Edward Snowdon is free from Shermetyevo Airport, a virtual prison and Sartrian hell if ever there was one. Surely he, Snowdon, thought more than once about, "The Terminal."
But I make mention because the web is abuzz with people calling him everything from hero to traitor, and it seems to me obvious that a single act by a person does not define that person. He may well be selfless and noble, but equally he may not be. Why he did what he did is only pertinent at a trial. The facts revealed by his actions, though, have changed our conversation about the National Security State that has been evolving since 1945.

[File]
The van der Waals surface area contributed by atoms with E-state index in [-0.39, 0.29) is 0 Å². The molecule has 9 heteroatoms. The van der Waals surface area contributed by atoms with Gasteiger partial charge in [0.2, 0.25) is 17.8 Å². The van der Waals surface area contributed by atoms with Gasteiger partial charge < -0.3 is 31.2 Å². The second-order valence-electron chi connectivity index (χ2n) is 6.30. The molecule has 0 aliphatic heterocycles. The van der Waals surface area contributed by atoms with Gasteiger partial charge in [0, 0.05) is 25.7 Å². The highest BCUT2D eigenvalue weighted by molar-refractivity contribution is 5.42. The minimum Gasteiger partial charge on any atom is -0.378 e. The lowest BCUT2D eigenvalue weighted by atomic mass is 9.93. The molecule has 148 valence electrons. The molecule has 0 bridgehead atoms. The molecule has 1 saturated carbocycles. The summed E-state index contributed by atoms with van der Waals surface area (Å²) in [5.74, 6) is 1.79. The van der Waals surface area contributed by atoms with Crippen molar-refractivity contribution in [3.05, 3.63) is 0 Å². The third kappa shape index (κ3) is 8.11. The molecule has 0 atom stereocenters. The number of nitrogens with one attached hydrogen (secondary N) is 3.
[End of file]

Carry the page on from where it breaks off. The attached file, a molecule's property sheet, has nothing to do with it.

Technology may finally have reached a point where the impractical is practical - global surveillance of everyone. Which amusingly makes Anthony Romero and Paul Rand the most unlikely couple since Reagan and O'Neill. When left and right find common cause for alarm, it is worth being alarmed. Exactly what is still unfolding, but it is serious stuff.
And that's what makes Snowdon a hero, some say. I say not, though. A louse can do a good deed, just as a paragon can be a jerk. And as I look back on those who defied authority, the ones I admire are those who broke laws and consciously paid the price. Snowdon broke the law, just or otherwise it is the law, and he fled the consequences. Mandela did not flee, nor King, nor Berrigan, nor my late colleague Nick Cardell.
That's heroism, friends. So no matter how much good comes of Snowdon's choice, he is no hero.